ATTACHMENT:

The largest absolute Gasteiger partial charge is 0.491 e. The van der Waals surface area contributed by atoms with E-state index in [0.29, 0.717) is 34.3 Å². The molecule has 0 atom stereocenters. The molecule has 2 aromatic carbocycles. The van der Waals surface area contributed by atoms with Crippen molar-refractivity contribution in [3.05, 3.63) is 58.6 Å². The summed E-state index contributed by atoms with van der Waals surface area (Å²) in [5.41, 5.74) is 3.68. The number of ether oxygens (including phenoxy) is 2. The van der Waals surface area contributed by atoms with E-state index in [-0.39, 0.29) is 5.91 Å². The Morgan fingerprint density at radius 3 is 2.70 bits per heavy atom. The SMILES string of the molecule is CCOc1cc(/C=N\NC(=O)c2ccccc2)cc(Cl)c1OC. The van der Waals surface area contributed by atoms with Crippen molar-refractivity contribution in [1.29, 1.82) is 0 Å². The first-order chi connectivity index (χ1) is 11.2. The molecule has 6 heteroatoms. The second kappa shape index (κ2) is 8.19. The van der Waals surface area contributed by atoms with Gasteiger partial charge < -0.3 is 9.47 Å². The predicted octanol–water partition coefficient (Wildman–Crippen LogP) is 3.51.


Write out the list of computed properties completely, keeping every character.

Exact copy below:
The largest absolute Gasteiger partial charge is 0.491 e. The van der Waals surface area contributed by atoms with E-state index in [0.29, 0.717) is 34.3 Å². The molecule has 0 atom stereocenters. The molecule has 2 aromatic carbocycles. The van der Waals surface area contributed by atoms with Crippen molar-refractivity contribution in [3.05, 3.63) is 58.6 Å². The summed E-state index contributed by atoms with van der Waals surface area (Å²) in [5.41, 5.74) is 3.68. The number of ether oxygens (including phenoxy) is 2. The van der Waals surface area contributed by atoms with E-state index in [-0.39, 0.29) is 5.91 Å². The Morgan fingerprint density at radius 3 is 2.70 bits per heavy atom. The SMILES string of the molecule is CCOc1cc(/C=N\NC(=O)c2ccccc2)cc(Cl)c1OC. The van der Waals surface area contributed by atoms with Crippen molar-refractivity contribution in [1.29, 1.82) is 0 Å². The first-order chi connectivity index (χ1) is 11.2. The molecule has 6 heteroatoms. The second kappa shape index (κ2) is 8.19. The van der Waals surface area contributed by atoms with Gasteiger partial charge < -0.3 is 9.47 Å². The predicted octanol–water partition coefficient (Wildman–Crippen LogP) is 3.51.